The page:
On her web site Sarah states “My ceramic sculptures are physical representations of our psychological incongruities: the doubts, questions, and shifts in perspectives through which we view the memories of our lives. The sculptures appear soft and pliable, yet they are hardened and permanent objects in space. This perceived softness relates to the flesh of the body in order to connect with our innate humanness and the malleable perception of our memories. The use of materials such as wood and concrete creates a physical and psychological intimacy around a space that is associated with home, structure and shelter. The making process involves a conscious act of piecemeal construction; building as needed to conceal or support the centralized ceramic form.”
On Annie’s web site you can see many artistic styles. This piece is perhaps the only abstract piece amidst many figurative works. In an older document she states that “It has always fascinated me how our eyes compel our hands to tell stories, to create metaphors that tie us to each other and ground us to the earth. My work strives to evoke a sensory response to contemporary narratives, and thereby tap into our more elusive memory of myth.”
I couldn’t find any narrative for the piece.
In an interview Dani states: “Most of my work starts with play…poking, cutting or pushing clay into some found texture or pattern. My favorite forming methods are hand forming- pushing into outdoor textures &/or poking w/ sticks, bricks, rolling & cutting… Wood firing is my favorite method & gives “surface treatment” & not attainable otherwise.”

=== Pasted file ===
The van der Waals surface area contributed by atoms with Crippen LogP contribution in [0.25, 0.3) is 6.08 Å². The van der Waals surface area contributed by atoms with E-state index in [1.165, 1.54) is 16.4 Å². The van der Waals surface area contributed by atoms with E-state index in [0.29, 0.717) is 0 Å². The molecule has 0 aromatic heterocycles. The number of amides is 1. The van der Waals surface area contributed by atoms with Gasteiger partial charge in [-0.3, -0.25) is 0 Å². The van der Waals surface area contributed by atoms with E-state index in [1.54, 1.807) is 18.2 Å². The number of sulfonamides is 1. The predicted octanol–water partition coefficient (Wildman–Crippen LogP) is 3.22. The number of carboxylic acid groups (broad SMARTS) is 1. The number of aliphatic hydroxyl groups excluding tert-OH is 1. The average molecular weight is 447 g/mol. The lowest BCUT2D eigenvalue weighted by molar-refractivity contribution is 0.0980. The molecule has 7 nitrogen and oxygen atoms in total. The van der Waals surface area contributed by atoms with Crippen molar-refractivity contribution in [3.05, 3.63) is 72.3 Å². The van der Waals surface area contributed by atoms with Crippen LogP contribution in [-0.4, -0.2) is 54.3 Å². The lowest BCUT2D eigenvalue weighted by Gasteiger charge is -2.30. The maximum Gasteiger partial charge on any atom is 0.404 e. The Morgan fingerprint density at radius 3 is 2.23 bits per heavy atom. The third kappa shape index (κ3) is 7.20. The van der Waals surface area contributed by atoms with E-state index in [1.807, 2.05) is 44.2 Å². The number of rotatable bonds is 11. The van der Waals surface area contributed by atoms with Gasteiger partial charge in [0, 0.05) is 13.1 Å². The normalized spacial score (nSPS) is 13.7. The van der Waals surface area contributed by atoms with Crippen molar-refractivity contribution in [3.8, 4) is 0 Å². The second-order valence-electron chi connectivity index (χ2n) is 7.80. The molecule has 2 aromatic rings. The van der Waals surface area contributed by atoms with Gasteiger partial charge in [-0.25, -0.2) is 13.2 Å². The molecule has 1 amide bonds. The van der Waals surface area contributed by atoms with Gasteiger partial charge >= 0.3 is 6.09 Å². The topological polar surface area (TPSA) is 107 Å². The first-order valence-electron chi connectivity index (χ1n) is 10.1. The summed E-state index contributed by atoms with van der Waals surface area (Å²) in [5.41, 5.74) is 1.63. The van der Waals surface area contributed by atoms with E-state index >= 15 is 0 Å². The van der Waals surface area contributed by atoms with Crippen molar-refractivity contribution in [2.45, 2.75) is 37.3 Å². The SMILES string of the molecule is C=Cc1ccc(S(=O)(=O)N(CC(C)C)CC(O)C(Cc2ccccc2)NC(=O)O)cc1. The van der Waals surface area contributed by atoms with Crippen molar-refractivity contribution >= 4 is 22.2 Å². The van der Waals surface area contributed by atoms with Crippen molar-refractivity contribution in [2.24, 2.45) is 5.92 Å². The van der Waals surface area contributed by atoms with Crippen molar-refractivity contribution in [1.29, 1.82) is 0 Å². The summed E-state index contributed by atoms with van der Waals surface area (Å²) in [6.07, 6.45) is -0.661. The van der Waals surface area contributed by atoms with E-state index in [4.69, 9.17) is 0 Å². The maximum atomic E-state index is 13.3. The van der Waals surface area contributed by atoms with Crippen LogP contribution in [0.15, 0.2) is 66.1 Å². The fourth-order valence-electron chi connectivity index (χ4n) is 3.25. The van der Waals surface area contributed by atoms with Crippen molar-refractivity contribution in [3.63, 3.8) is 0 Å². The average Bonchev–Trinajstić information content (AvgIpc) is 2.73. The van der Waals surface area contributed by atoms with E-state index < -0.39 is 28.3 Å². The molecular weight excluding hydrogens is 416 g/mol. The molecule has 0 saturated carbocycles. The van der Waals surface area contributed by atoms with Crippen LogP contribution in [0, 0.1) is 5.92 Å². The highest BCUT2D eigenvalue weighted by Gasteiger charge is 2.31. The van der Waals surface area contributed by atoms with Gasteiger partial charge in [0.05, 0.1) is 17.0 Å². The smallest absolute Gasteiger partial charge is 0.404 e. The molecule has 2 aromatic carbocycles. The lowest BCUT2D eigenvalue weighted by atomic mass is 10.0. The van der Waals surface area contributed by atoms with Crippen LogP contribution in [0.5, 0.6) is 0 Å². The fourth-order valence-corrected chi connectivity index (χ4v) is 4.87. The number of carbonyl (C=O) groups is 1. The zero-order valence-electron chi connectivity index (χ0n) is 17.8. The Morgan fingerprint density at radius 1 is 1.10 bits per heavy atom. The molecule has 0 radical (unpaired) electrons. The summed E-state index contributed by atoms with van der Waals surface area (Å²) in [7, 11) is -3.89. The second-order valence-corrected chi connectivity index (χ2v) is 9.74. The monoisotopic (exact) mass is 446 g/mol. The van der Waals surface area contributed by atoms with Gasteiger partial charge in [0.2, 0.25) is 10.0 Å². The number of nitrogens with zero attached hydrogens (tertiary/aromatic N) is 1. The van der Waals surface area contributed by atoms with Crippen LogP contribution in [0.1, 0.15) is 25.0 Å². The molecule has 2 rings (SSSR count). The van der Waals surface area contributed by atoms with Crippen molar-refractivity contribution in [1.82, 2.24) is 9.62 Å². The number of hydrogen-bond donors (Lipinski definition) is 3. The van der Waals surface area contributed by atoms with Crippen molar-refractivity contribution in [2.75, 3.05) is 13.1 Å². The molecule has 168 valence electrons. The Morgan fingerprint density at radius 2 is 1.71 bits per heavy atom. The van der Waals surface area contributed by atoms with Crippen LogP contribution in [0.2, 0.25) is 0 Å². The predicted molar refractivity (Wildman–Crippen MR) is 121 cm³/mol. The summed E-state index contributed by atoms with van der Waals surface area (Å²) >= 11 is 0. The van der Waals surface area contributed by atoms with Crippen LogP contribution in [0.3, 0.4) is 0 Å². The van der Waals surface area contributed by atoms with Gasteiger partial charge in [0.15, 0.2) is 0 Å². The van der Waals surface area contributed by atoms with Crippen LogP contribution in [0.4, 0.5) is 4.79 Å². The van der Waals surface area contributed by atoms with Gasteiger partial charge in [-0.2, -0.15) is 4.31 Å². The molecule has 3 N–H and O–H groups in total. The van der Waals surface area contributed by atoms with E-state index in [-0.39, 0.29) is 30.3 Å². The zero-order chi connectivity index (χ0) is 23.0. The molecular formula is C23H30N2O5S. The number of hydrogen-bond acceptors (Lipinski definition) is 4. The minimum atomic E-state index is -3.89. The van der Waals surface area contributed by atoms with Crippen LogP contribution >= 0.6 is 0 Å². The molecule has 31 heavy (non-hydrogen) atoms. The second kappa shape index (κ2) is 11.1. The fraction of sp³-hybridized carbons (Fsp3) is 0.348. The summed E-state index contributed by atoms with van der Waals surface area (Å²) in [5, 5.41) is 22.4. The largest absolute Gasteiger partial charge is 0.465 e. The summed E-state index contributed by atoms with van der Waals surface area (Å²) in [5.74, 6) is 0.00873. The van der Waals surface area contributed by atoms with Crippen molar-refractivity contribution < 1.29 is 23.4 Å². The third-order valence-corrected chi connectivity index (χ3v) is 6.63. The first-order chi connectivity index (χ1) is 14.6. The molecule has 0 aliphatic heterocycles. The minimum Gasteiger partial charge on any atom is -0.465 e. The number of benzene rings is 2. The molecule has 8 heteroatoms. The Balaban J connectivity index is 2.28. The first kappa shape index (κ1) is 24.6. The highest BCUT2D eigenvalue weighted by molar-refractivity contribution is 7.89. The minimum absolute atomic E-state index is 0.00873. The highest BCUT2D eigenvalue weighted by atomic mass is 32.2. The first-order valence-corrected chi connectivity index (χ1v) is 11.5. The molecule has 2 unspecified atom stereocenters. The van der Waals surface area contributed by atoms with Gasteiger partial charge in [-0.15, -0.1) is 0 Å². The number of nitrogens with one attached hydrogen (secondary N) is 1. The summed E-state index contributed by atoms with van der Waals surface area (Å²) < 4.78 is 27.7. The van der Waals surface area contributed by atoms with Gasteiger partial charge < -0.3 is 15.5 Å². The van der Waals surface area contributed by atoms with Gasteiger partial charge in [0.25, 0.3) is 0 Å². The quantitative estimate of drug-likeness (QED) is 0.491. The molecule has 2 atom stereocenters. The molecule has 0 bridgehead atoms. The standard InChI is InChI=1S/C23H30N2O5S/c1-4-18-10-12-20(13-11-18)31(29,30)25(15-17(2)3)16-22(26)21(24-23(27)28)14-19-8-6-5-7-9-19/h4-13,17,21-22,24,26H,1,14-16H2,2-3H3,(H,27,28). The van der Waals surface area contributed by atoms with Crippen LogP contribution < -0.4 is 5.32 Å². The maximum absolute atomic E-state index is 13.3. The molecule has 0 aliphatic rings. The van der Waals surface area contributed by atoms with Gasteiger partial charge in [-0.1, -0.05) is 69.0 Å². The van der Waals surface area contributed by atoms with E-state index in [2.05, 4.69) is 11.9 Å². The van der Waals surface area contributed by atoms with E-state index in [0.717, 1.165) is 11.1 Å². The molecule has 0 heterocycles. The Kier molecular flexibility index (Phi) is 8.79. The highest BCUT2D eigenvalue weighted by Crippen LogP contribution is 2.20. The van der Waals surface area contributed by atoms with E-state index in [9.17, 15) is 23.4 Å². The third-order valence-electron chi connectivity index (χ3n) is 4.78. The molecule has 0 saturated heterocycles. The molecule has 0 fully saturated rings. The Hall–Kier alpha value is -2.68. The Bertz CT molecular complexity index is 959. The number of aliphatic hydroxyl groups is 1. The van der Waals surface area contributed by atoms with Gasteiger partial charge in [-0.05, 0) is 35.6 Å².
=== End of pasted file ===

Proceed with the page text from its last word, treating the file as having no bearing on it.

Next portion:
Check out Dani’s web site for many styles of her creations.
Kelsie was one of the artists invited to participate by the juror. On Artaxis Kelsie states: “I am continuously searching for commonalities across cultural and social systems, woven between travel and daily life at home. My work breaks cross cultural feelings of confusion, solitude, or wonder down into color, material and form. Simple material choices like ceramic, latex and faux fur are comparable to human characteristics like dependability, flexibility and comfort, making the objects emotionally relatable. My work is an abstract exercise in this kind of relatability.”
This piece is listed on her web site as “Over there”. This sculpture has crocheted yarn, faux fur and latex paint in addition to ceramics. It’s about 6 feet tall and 3 feet wide.
Here is one of my pieces representing Beachfront Pottery. This is one of many conceptual pieces in the Deep Sea Scroll series. The name Deep Sea Scroll comes from the Dead Sea Scrolls. The exploration of scroll shape and the surrounding space allows me to bring to all of us these (so far) imaginary object that hold secrets untold oft he oceans. They’re just waiting for us to discover and decipher them. Exactly as it happened to the Dead Sea Scrolls.
technically there are three important contributions to this piece. The extreme thinning of the scroll edge gives it paper-like look; the Molten Rock glaze and White Cascade mixture gives the piece an almost wood-fired finish; incorporation of crushed dry clay into the rolled surface adds a weathered texture.